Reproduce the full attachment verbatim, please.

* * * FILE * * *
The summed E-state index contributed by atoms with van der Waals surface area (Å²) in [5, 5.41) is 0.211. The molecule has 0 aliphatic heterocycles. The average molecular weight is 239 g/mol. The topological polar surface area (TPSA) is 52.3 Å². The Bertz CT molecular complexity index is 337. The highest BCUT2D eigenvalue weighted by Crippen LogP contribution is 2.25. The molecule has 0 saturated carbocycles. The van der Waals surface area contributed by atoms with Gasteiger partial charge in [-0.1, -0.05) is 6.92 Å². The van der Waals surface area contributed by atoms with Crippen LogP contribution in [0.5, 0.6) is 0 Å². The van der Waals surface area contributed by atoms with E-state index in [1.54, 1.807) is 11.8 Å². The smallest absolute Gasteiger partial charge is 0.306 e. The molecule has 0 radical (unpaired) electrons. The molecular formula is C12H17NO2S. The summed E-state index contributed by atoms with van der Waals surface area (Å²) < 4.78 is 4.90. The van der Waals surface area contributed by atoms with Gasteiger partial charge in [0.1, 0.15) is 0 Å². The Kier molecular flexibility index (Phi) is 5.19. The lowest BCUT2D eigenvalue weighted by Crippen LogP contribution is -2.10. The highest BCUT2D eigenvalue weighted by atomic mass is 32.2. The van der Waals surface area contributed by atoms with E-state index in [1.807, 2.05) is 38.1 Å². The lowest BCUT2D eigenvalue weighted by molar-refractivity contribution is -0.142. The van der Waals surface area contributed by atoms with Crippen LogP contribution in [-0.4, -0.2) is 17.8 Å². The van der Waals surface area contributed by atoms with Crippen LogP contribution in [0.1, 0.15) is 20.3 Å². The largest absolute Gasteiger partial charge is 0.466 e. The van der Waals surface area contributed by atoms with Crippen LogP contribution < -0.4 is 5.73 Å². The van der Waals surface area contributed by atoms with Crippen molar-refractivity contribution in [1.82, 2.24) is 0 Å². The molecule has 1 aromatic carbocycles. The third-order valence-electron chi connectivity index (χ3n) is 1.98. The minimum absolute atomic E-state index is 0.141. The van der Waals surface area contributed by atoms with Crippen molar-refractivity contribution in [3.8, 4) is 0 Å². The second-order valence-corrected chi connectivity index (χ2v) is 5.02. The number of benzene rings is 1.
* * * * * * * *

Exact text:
The summed E-state index contributed by atoms with van der Waals surface area (Å²) in [5, 5.41) is 0.211. The molecule has 0 aliphatic heterocycles. The average molecular weight is 239 g/mol. The topological polar surface area (TPSA) is 52.3 Å². The Bertz CT molecular complexity index is 337. The highest BCUT2D eigenvalue weighted by Crippen LogP contribution is 2.25. The molecule has 0 saturated carbocycles. The van der Waals surface area contributed by atoms with Gasteiger partial charge in [-0.1, -0.05) is 6.92 Å². The van der Waals surface area contributed by atoms with Crippen LogP contribution in [0.5, 0.6) is 0 Å². The van der Waals surface area contributed by atoms with E-state index in [1.54, 1.807) is 11.8 Å². The smallest absolute Gasteiger partial charge is 0.306 e. The molecule has 0 radical (unpaired) electrons. The molecular formula is C12H17NO2S. The summed E-state index contributed by atoms with van der Waals surface area (Å²) < 4.78 is 4.90. The van der Waals surface area contributed by atoms with Gasteiger partial charge in [0.1, 0.15) is 0 Å². The Kier molecular flexibility index (Phi) is 5.19. The lowest BCUT2D eigenvalue weighted by Crippen LogP contribution is -2.10. The highest BCUT2D eigenvalue weighted by atomic mass is 32.2. The van der Waals surface area contributed by atoms with E-state index in [1.807, 2.05) is 38.1 Å². The lowest BCUT2D eigenvalue weighted by molar-refractivity contribution is -0.142. The van der Waals surface area contributed by atoms with Crippen LogP contribution in [-0.4, -0.2) is 17.8 Å². The van der Waals surface area contributed by atoms with Crippen LogP contribution in [0.1, 0.15) is 20.3 Å². The largest absolute Gasteiger partial charge is 0.466 e. The van der Waals surface area contributed by atoms with Crippen LogP contribution < -0.4 is 5.73 Å². The van der Waals surface area contributed by atoms with Crippen molar-refractivity contribution in [1.82, 2.24) is 0 Å². The molecule has 1 aromatic carbocycles. The third-order valence-electron chi connectivity index (χ3n) is 1.98. The minimum absolute atomic E-state index is 0.141. The van der Waals surface area contributed by atoms with Crippen molar-refractivity contribution in [3.8, 4) is 0 Å². The second-order valence-corrected chi connectivity index (χ2v) is 5.02. The number of benzene rings is 1.